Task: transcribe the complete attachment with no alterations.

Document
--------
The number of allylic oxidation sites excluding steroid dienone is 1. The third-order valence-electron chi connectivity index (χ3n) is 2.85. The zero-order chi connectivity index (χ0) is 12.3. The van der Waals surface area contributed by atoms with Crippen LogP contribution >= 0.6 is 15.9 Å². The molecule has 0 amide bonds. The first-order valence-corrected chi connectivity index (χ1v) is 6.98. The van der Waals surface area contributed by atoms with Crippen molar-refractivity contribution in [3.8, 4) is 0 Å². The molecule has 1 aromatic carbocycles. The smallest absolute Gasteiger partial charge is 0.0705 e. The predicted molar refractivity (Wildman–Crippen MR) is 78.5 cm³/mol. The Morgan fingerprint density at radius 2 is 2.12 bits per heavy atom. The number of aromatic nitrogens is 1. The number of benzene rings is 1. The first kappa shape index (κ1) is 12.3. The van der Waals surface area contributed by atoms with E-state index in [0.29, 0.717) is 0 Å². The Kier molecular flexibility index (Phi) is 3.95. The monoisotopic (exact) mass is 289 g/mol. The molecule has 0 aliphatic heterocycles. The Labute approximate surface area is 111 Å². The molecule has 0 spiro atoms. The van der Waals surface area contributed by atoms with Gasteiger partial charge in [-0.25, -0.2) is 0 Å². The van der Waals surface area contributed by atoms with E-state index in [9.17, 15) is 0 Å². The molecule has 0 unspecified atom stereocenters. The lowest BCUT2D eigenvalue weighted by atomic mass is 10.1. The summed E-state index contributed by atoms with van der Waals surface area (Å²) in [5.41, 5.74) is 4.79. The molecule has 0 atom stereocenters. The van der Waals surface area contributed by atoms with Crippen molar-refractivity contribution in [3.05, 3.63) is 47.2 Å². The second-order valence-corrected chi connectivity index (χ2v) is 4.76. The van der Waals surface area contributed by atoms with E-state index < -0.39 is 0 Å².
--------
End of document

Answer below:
The number of allylic oxidation sites excluding steroid dienone is 1. The third-order valence-electron chi connectivity index (χ3n) is 2.85. The zero-order chi connectivity index (χ0) is 12.3. The van der Waals surface area contributed by atoms with Crippen LogP contribution >= 0.6 is 15.9 Å². The molecule has 0 amide bonds. The first-order valence-corrected chi connectivity index (χ1v) is 6.98. The van der Waals surface area contributed by atoms with Crippen molar-refractivity contribution in [3.8, 4) is 0 Å². The molecule has 1 aromatic carbocycles. The smallest absolute Gasteiger partial charge is 0.0705 e. The predicted molar refractivity (Wildman–Crippen MR) is 78.5 cm³/mol. The Morgan fingerprint density at radius 2 is 2.12 bits per heavy atom. The number of aromatic nitrogens is 1. The number of benzene rings is 1. The first kappa shape index (κ1) is 12.3. The van der Waals surface area contributed by atoms with E-state index in [0.29, 0.717) is 0 Å². The Kier molecular flexibility index (Phi) is 3.95. The monoisotopic (exact) mass is 289 g/mol. The molecule has 0 aliphatic heterocycles. The Labute approximate surface area is 111 Å². The molecule has 0 spiro atoms. The van der Waals surface area contributed by atoms with Gasteiger partial charge in [-0.25, -0.2) is 0 Å². The van der Waals surface area contributed by atoms with E-state index in [9.17, 15) is 0 Å². The molecule has 0 unspecified atom stereocenters. The lowest BCUT2D eigenvalue weighted by atomic mass is 10.1. The summed E-state index contributed by atoms with van der Waals surface area (Å²) in [5.41, 5.74) is 4.79. The molecule has 0 atom stereocenters. The van der Waals surface area contributed by atoms with Crippen molar-refractivity contribution in [3.05, 3.63) is 47.2 Å². The second-order valence-corrected chi connectivity index (χ2v) is 4.76. The van der Waals surface area contributed by atoms with E-state index < -0.39 is 0 Å².